• There were all sorts of rumors about who would take over the big Olives space in downtown DC. We heard whispers of Mario Batali and Giada De Laurentiis, but publicist Linda Roth Conte tells us it’s another Italian chef—New York’s Scott Conant—who has signed a deal. Conant is the brains behind Scarpetta, a very well-liked Italian restaurant in Manhattan’s meatpacking district, where he’s known for—among other dishes—his decadent polenta, mixed with Parmesan and heavy cream, and a simple spaghetti pomodoro. His plans are to open another branch here. We can’t argue with that.
• Capitol Hill gets a new pizza joint with the opening of SeventhHill, whose brick oven is overseen by the owners of Montmartre, a French bistro next door. The 11 pies are named after landmarks (Union Station, Navy Yard) near the restaurant.
• The New York Post has recommended ten reasons to visit Washington because, says author David Landsel, “Washington, DC, is quickly becoming unrecognizable as the place we may remember from class trips.” His recommendations include drinks at the Gibson and PX, crabcakes at Blue Duck Tavern, Hook—if for no other reason than Rahm Emanuel and Madeleine Albright eat there—and BlackSalt. Market Lunch at Eastern Market got a nod, as did the Dupont farmers market and Sweetgreen (“way better than Pinkberry”). Landsel suggests Etete and Sidamo for Ethiopian and the “interesting Tex-Mex menu” at H Street Country Club.
• Last night, Food Service Monthly’s Michael Birchenall chatted with Yannick Cam, chef/owner of the late Le Paradou (among many other vaunted restaurants here), who said that he’ll open a new restaurant in about a month. Bistro Provence in Bethesda will have 45 seats, an open kitchen, and, says Cam, lots of organic and local ingredients. In March, he’ll open a second-floor tasting room.
• Bread master Mark Furstenberg, who started (and later sold) downtown DC’s Breadline, will open the doors to his newest venture, G Street Foods (1706 G St., NW; 202-408-7474), on Monday. He takes inspiration from international street foods, which explains such menu items as a Montreal bagel, an Indian lentil salad, a Vietnamese banh mi sandwich, and a Chicago hot dog. The breakfast-and-lunch spot will also have breads for sale, including brioche, Roman pizza squares, and his deliciously crusty Palladin loaf, named for the late chef Jean-Louis Palladin.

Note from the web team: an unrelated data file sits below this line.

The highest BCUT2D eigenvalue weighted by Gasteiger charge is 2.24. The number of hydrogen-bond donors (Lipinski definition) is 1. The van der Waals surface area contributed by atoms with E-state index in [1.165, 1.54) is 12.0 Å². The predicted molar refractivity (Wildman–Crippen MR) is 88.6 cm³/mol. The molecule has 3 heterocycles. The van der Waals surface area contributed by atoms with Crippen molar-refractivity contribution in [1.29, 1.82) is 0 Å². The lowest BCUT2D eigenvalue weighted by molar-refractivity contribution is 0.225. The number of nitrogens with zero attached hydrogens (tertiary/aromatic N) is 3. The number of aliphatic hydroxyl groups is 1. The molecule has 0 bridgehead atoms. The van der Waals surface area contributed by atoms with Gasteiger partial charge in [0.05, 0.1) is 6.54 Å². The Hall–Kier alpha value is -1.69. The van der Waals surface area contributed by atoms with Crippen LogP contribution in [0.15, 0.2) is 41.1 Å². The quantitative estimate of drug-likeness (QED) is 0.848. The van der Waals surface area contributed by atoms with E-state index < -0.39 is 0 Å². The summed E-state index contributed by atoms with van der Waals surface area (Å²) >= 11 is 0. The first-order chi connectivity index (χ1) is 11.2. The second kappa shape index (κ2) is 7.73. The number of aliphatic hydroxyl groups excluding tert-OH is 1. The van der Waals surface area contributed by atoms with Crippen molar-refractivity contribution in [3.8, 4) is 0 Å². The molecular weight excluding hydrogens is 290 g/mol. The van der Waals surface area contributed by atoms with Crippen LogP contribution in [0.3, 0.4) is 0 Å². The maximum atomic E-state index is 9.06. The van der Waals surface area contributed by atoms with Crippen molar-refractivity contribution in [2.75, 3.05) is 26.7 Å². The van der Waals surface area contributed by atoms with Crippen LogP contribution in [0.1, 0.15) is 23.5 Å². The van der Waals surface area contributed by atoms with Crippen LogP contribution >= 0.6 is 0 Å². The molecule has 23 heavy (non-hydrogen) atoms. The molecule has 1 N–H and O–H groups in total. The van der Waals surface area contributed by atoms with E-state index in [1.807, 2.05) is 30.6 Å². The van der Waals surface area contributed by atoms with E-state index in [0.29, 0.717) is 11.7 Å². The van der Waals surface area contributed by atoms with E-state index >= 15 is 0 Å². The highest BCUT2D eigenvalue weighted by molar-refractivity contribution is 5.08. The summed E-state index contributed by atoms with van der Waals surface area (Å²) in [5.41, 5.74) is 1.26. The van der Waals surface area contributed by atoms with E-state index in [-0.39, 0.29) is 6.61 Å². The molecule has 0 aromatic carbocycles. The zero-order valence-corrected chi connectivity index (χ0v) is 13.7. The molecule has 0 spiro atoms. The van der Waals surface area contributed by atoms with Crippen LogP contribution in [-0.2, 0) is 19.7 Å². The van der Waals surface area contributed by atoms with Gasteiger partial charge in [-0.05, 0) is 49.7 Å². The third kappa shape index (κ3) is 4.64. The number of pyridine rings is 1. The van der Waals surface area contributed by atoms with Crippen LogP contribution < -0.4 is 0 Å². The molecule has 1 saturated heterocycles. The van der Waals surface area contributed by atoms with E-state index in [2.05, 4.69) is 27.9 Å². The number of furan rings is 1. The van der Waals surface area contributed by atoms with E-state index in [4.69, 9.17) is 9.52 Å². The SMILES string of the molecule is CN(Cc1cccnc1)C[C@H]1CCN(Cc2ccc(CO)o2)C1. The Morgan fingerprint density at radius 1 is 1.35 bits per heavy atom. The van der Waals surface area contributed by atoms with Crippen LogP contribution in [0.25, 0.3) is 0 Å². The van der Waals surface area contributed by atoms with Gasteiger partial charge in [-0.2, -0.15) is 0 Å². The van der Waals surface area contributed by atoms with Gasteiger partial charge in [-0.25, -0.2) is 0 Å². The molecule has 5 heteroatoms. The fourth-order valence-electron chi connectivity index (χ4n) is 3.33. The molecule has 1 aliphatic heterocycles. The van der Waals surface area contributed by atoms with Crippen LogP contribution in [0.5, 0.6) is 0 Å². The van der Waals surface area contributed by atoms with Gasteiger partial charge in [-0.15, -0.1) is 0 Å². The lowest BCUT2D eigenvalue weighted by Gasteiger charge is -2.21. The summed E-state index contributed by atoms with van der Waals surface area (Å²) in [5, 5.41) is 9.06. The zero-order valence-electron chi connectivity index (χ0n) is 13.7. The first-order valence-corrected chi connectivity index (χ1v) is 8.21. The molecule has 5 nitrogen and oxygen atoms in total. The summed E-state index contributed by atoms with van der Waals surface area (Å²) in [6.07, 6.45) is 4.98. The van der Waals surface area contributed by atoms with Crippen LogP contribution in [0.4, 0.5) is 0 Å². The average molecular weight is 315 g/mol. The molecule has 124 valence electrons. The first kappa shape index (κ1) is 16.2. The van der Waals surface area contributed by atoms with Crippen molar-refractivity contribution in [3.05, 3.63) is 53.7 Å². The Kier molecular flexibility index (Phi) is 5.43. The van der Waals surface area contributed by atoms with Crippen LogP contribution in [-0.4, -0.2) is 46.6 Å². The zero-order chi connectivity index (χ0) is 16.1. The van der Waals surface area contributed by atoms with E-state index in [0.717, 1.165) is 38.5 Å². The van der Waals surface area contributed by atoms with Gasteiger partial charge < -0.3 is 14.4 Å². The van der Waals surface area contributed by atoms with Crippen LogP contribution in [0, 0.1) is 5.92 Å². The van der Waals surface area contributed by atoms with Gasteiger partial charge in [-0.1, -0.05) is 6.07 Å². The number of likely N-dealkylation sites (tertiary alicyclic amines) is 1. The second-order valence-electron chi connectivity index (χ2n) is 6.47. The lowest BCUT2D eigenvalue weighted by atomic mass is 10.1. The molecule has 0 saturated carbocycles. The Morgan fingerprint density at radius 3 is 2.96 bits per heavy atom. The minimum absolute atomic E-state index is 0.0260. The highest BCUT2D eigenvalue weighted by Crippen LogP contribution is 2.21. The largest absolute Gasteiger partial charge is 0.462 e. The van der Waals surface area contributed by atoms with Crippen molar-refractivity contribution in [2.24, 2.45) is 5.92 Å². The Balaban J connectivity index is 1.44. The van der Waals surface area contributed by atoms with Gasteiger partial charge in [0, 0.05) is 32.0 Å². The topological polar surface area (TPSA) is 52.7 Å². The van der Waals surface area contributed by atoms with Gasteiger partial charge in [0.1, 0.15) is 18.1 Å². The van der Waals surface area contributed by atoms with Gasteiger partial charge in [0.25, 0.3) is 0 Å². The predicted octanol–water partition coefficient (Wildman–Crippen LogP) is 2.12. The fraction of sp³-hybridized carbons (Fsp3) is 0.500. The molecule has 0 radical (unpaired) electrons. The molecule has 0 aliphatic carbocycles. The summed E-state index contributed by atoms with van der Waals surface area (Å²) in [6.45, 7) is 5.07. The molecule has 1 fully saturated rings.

• Spike Mendelsohn, owner of Michelle Obama favorite Good Stuff Eatery, unveiled his Michelle Melt at the burger joint. The former Top Chef contestant’s creation is an homage to the First Lady’s healthy-eating agenda and includes a free-range turkey burger, caramelized onions, Swiss cheese, tomato, lettuce, and herb mayo, all on a wheat bun. Proceeds from sales of the burger will go to DC Central Kitchen. We’re guessing Mendelsohn created the sandwich to thank Michelle, whose staffers are frequent Good Stuff customers. Only in America is a First Lady honored with a burger.
• In more “see Michelle eat” news, food blog Eater reported that she lunched at Gramercy Tavern—the seasonally driven New York City restaurant that was the longtime home of Tom Colicchio—yesterday afternoon. The last time the Obamas ate in New York, they went to Dan Barber’s farm-focused Blue Hill.
• Okay, last bit on Michelle: At the Pittsburgh Summit this week, she gave G20 presenters’ spouses honey from the White House beehive alongside a specially designed porcelain tea set. Assistant White House chef Sam Kass estimates that the hive will produce more than 100 pounds of honey this year.
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